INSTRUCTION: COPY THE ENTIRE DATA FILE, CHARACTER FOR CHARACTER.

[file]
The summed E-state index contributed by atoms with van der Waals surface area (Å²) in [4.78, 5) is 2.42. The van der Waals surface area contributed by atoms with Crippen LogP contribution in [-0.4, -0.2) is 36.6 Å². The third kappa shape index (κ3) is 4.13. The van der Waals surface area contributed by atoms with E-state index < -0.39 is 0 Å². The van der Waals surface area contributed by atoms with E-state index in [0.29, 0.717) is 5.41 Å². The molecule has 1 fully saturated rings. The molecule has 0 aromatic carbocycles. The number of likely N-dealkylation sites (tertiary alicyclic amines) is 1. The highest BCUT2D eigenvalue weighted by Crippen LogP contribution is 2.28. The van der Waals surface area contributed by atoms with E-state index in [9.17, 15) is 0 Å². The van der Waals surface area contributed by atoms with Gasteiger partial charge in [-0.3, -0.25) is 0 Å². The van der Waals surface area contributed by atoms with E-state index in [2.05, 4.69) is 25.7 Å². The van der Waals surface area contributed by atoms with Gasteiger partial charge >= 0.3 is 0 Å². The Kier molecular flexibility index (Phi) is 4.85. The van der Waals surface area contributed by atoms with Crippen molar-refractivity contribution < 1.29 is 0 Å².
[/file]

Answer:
The summed E-state index contributed by atoms with van der Waals surface area (Å²) in [4.78, 5) is 2.42. The van der Waals surface area contributed by atoms with Crippen LogP contribution in [-0.4, -0.2) is 36.6 Å². The third kappa shape index (κ3) is 4.13. The van der Waals surface area contributed by atoms with E-state index < -0.39 is 0 Å². The van der Waals surface area contributed by atoms with E-state index in [0.29, 0.717) is 5.41 Å². The molecule has 1 fully saturated rings. The molecule has 0 aromatic carbocycles. The number of likely N-dealkylation sites (tertiary alicyclic amines) is 1. The highest BCUT2D eigenvalue weighted by Crippen LogP contribution is 2.28. The van der Waals surface area contributed by atoms with E-state index in [9.17, 15) is 0 Å². The van der Waals surface area contributed by atoms with Gasteiger partial charge in [-0.3, -0.25) is 0 Å². The van der Waals surface area contributed by atoms with E-state index in [2.05, 4.69) is 25.7 Å². The van der Waals surface area contributed by atoms with Gasteiger partial charge >= 0.3 is 0 Å². The Kier molecular flexibility index (Phi) is 4.85. The van der Waals surface area contributed by atoms with Crippen molar-refractivity contribution < 1.29 is 0 Å².